The remaining eleven episodes are devoted to other matters, such as the rise of the Third Reich, home life in Britain and Germany, the experience of occupation in the Netherlands, the Nazis' use of genocide. Episode 1 begins with a cold open describing the massacre at the French village of Oradour-sur-Glane by the Waffen SS; the same event is referenced again at the end of Episode 26, while the Dona nobis pacem from the Missa Sancti Nicolai, composed by Joseph Haydn, can be heard. The series ends with Laurence Olivier saying "Remember"; some footage and interviews which were not used in the original series were made into additional hour or half-hour documentaries narrated by Eric Porter. These were released as a bonus to the VHS version and are included in the DVD set of the series, first released in 2001. "The Making of the Series: The World at War" "Secretary to Hitler – Traudl Junge" "From War to Peace – Professor Stephen Ambrose" "Warrior – Reflections of Men at War" "Hitler's Germany: The People's Community" "Hitler's Germany: Total War" "The Two Deaths of Adolf Hitler" "The Final Solution: Part One" "The Final Solution: Part Two" "Making of the Series - A 30th Anniversary Retrospective" "Experiences of War" "Restoring the World at War" The original book The World at War, which accompanied the series, was written by Mark Arnold-Forster in 1973.
In October 2
Bocaraca (roller coaster)
Bocaraca is a steel roller coaster located at Parque de Diversiones in Costa Rica. It is a standard production model Vekoma Whirlwind double corkscrew roller coaster, featuring a 64-foot lift hill, a pair of corkscrews separated by a turn. Overall track length is 1,184 feet. Borcaraca operated at Knoebels Amusement Resort from 1993 to 2004 as Whirlwind and before that, it opened at Playland in 1984 operating there until 1992 under the name Whirlwind as well; the ride opened at Knoebels in 1993. The Whirlwind was removed after the 2004 season due to space constraints at Knoebels. After being removed, the ride was moved to Parque de Diversiones where it opened in 2005, still operates there to this day. While at Knoebels and Playland, the coaster was the only Vekoma corkscrew coaster in the USA to feature two separate corkscrew elements, as opposed to a double corkscrew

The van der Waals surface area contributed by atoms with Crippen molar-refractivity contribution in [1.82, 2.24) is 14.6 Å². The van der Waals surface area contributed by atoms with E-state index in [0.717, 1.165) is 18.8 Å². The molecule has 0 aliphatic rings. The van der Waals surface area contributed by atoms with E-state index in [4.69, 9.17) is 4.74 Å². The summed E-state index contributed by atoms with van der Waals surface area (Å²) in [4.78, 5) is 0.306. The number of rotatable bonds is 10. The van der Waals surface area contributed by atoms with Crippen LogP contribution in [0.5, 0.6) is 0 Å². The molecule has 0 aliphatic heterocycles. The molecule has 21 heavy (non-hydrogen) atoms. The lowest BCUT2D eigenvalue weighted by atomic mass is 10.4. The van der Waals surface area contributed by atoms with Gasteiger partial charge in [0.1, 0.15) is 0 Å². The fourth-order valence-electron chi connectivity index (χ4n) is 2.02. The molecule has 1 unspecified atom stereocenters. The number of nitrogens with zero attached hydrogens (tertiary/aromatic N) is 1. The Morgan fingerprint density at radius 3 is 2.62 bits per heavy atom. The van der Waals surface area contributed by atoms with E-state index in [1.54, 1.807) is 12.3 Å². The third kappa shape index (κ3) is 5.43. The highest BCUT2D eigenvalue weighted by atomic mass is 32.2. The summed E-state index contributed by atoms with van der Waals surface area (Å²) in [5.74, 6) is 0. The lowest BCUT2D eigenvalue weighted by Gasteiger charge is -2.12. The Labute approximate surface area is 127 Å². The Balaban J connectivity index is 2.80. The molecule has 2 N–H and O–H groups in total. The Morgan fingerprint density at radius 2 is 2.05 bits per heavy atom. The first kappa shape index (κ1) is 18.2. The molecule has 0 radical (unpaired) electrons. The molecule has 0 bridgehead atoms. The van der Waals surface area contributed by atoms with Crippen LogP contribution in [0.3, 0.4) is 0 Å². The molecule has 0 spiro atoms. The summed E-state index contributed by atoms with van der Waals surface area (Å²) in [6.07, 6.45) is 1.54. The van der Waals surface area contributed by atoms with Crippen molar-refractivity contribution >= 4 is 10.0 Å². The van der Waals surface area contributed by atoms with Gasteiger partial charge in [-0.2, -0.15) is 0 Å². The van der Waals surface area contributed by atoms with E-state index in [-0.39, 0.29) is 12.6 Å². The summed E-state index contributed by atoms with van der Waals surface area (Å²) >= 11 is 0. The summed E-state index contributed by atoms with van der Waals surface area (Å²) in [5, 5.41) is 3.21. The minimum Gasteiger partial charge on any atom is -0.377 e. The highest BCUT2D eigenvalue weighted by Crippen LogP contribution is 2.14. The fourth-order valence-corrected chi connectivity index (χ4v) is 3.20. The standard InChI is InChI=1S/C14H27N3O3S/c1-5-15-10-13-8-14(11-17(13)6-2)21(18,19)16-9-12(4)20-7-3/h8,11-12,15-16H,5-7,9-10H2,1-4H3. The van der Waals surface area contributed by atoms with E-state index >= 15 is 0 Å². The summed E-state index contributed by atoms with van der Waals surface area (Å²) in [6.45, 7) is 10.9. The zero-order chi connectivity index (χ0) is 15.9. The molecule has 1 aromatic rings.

The Flakpanzer IV "Wirbelwind" was a German self-propelled anti-aircraft gun based on the Panzer IV tank. It was developed in 1944 as a successor to the earlier Möbelwagen self-propelled anti-aircraft gun. In the first years of World War II, the German military forces had less interest in developing self-propelled anti-aircraft guns, but as the Allies began to gain air superiority, the need for more mobile and better-armed self-propelled anti-aircraft guns increased. During the early summer of 1944, SS-Hauptsturmführer Karl Wilhelm Krause with the 12th SS Panzer Division Hitlerjugend came up with the concept of the Flakpanzer IV Wirbelwind, he presented the concept to SS-Obersturmbannführer Max Wünsche, commanding officer of the 12th SS Panzer Regiment and it was approved by Adolf Hitler. The Panzer IV's turret was removed and replaced with an open-top, nine-sided turret that housed a quad-barrel 2 cm Flakvierling 38. A closed-top design would have been preferable, but this was not possible due to the heavy smoke generated by the four anti-aircraft guns.
The shape of the turret earned it the nickname Keksdose. Production of the tank was carried out by Ostbau Werke in Silesia. However, in combat the 2 cm shells were felt to be insufficiently effective against aircraft, so a more powerful successor was produced which replaced it. Known as the Flakpanzer IV Ostwind, the successor was equipped with a single 3.7 cm Flak 43. The combination of armor and rapid fire from the four guns of the Wirbelwind made it effective against armoured ground targets such as trucks and armored cars. Between 87 and 105 Wirbelwinds were converted from repaired Panzer IV chassis, but due to discrepancies between the recorded production numbers at Ostbau Werke and Wehrmacht service records, the exact number may never be known. Panzerworld Wirbelwind specifications Achtung Panzer article on Flakpanzer IV Surviving Panzer IV variants - A PDF file presenting surviving Panzer IV variants
The Whirlwind is the third studio album by the band Transatlantic, released on 23 October 2009. It is available in three formats: a standard edition, a double disc special edition and a deluxe edition with a 105-minute making-of DVD; the main album, while indexed into twelve tracks, is considered one song. It is represented as one track on the band's third and fourth live album Whirld Tour 2010: Live in London and More Never Is Enough: Live In Manchester & Tilburg 2010 respectively; the bonus disc includes eight new studio recordings: four original Transatlantic songs and four cover songs, which are "The Return of the Giant Hogweed" by Genesis, "A Salty Dog" by Procol Harum, a combination of America's and The Beatles "I Need You" and Santana's "Soul Sacrifice". At the end of the second disc, there is a hidden track by the band, played on ukulele with vocals; the album peaked number 21 in number 45 in the German album chart. Written and arranged by Transatlantic. Special edition bonus disc Notes "I Need You" is a combination of The Beatles' "I Need You" and America's "I Need You" "Soul Sacrifice" ends at 8:38, followed by a short silence and a hidden untitled track.